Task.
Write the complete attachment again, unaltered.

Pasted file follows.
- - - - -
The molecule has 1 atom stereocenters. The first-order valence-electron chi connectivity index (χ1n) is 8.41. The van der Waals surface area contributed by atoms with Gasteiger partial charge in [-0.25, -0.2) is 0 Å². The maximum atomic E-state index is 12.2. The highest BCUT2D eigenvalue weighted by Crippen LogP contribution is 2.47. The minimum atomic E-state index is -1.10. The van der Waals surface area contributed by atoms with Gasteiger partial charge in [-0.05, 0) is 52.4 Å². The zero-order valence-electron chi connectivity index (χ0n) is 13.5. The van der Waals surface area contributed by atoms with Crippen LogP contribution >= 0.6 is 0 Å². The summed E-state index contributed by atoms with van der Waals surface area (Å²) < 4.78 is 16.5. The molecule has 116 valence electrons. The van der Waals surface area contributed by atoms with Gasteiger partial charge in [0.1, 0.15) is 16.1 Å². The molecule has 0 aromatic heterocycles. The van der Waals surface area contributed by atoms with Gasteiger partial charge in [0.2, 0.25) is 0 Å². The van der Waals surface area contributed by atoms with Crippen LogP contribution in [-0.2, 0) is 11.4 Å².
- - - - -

The molecule has 1 atom stereocenters. The first-order valence-electron chi connectivity index (χ1n) is 8.41. The van der Waals surface area contributed by atoms with Gasteiger partial charge in [-0.25, -0.2) is 0 Å². The maximum atomic E-state index is 12.2. The highest BCUT2D eigenvalue weighted by Crippen LogP contribution is 2.47. The minimum atomic E-state index is -1.10. The van der Waals surface area contributed by atoms with Gasteiger partial charge in [-0.05, 0) is 52.4 Å². The zero-order valence-electron chi connectivity index (χ0n) is 13.5. The van der Waals surface area contributed by atoms with Crippen LogP contribution >= 0.6 is 0 Å². The summed E-state index contributed by atoms with van der Waals surface area (Å²) < 4.78 is 16.5. The molecule has 116 valence electrons. The van der Waals surface area contributed by atoms with Gasteiger partial charge in [0.1, 0.15) is 16.1 Å². The molecule has 0 aromatic heterocycles. The van der Waals surface area contributed by atoms with Gasteiger partial charge in [0.2, 0.25) is 0 Å². The van der Waals surface area contributed by atoms with Crippen LogP contribution in [-0.2, 0) is 11.4 Å².